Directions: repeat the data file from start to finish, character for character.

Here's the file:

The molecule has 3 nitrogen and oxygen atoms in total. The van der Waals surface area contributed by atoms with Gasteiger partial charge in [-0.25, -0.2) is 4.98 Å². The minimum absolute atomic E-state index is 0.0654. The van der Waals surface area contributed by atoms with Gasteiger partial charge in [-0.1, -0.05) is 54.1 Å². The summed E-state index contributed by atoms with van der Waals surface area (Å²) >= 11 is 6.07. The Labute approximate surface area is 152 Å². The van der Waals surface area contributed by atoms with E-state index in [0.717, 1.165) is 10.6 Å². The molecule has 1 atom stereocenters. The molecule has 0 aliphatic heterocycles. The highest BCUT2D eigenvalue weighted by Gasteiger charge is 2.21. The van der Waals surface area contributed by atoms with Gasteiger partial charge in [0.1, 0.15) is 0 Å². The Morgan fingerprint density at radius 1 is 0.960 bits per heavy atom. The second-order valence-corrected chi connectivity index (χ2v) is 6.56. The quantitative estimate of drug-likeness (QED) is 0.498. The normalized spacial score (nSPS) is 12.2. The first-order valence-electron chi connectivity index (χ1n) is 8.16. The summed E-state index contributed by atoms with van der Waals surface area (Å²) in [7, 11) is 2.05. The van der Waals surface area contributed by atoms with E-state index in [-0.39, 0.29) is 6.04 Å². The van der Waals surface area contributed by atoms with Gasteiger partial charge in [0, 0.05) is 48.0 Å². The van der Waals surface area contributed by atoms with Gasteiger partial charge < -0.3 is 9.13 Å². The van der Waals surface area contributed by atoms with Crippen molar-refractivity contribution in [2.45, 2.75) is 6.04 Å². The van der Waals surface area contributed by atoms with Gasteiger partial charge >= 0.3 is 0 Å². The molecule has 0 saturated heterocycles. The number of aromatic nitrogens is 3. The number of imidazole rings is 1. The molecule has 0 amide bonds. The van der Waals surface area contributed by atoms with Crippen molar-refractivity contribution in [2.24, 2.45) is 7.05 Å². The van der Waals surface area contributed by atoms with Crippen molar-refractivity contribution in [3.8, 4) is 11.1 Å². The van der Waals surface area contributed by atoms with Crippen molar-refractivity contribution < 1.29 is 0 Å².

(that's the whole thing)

The molecule has 3 nitrogen and oxygen atoms in total. The van der Waals surface area contributed by atoms with Gasteiger partial charge in [-0.25, -0.2) is 4.98 Å². The minimum absolute atomic E-state index is 0.0654. The van der Waals surface area contributed by atoms with Gasteiger partial charge in [-0.1, -0.05) is 54.1 Å². The summed E-state index contributed by atoms with van der Waals surface area (Å²) >= 11 is 6.07. The Labute approximate surface area is 152 Å². The van der Waals surface area contributed by atoms with E-state index in [0.717, 1.165) is 10.6 Å². The molecule has 1 atom stereocenters. The molecule has 0 aliphatic heterocycles. The highest BCUT2D eigenvalue weighted by Gasteiger charge is 2.21. The van der Waals surface area contributed by atoms with Gasteiger partial charge in [0.1, 0.15) is 0 Å². The Morgan fingerprint density at radius 1 is 0.960 bits per heavy atom. The second-order valence-corrected chi connectivity index (χ2v) is 6.56. The quantitative estimate of drug-likeness (QED) is 0.498. The normalized spacial score (nSPS) is 12.2. The first-order valence-electron chi connectivity index (χ1n) is 8.16. The summed E-state index contributed by atoms with van der Waals surface area (Å²) in [7, 11) is 2.05. The van der Waals surface area contributed by atoms with E-state index in [-0.39, 0.29) is 6.04 Å². The van der Waals surface area contributed by atoms with Gasteiger partial charge in [0, 0.05) is 48.0 Å². The van der Waals surface area contributed by atoms with Gasteiger partial charge < -0.3 is 9.13 Å². The van der Waals surface area contributed by atoms with Crippen molar-refractivity contribution in [2.45, 2.75) is 6.04 Å². The van der Waals surface area contributed by atoms with Gasteiger partial charge >= 0.3 is 0 Å². The molecule has 0 saturated heterocycles. The number of aromatic nitrogens is 3. The number of imidazole rings is 1. The molecule has 0 amide bonds. The van der Waals surface area contributed by atoms with Crippen molar-refractivity contribution in [2.24, 2.45) is 7.05 Å². The van der Waals surface area contributed by atoms with Crippen molar-refractivity contribution in [3.8, 4) is 11.1 Å². The van der Waals surface area contributed by atoms with Crippen molar-refractivity contribution < 1.29 is 0 Å².